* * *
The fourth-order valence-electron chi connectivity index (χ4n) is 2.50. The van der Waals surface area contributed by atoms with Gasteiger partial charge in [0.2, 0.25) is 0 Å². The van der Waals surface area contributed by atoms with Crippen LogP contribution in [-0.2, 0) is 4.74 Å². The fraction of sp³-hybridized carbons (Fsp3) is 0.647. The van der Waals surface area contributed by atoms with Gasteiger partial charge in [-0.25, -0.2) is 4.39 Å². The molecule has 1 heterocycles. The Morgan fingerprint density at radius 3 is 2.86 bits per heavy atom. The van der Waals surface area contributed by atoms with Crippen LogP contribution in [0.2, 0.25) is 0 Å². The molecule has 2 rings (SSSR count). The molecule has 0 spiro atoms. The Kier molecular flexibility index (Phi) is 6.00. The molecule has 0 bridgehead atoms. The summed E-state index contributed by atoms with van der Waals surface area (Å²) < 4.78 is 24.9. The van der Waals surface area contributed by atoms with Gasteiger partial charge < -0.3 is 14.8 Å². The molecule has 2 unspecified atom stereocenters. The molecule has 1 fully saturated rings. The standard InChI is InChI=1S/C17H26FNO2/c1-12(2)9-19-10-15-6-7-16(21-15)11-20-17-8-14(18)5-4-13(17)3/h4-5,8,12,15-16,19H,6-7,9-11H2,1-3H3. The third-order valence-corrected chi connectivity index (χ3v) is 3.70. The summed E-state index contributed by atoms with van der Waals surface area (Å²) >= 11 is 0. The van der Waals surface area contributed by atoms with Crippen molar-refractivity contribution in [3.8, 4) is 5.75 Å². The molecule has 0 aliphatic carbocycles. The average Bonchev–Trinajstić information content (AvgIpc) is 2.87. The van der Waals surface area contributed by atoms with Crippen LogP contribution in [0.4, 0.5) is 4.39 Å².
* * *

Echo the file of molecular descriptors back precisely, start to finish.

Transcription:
The fourth-order valence-electron chi connectivity index (χ4n) is 2.50. The van der Waals surface area contributed by atoms with Gasteiger partial charge in [0.2, 0.25) is 0 Å². The van der Waals surface area contributed by atoms with Crippen LogP contribution in [-0.2, 0) is 4.74 Å². The fraction of sp³-hybridized carbons (Fsp3) is 0.647. The van der Waals surface area contributed by atoms with Gasteiger partial charge in [-0.25, -0.2) is 4.39 Å². The molecule has 1 heterocycles. The Morgan fingerprint density at radius 3 is 2.86 bits per heavy atom. The van der Waals surface area contributed by atoms with Crippen LogP contribution in [0.2, 0.25) is 0 Å². The molecule has 2 rings (SSSR count). The molecule has 0 spiro atoms. The Kier molecular flexibility index (Phi) is 6.00. The molecule has 0 bridgehead atoms. The summed E-state index contributed by atoms with van der Waals surface area (Å²) < 4.78 is 24.9. The van der Waals surface area contributed by atoms with Gasteiger partial charge < -0.3 is 14.8 Å². The molecule has 2 unspecified atom stereocenters. The molecule has 1 fully saturated rings. The standard InChI is InChI=1S/C17H26FNO2/c1-12(2)9-19-10-15-6-7-16(21-15)11-20-17-8-14(18)5-4-13(17)3/h4-5,8,12,15-16,19H,6-7,9-11H2,1-3H3. The third-order valence-corrected chi connectivity index (χ3v) is 3.70. The summed E-state index contributed by atoms with van der Waals surface area (Å²) >= 11 is 0. The van der Waals surface area contributed by atoms with Crippen molar-refractivity contribution in [3.8, 4) is 5.75 Å². The molecule has 0 aliphatic carbocycles. The average Bonchev–Trinajstić information content (AvgIpc) is 2.87. The van der Waals surface area contributed by atoms with Crippen LogP contribution in [0.4, 0.5) is 4.39 Å².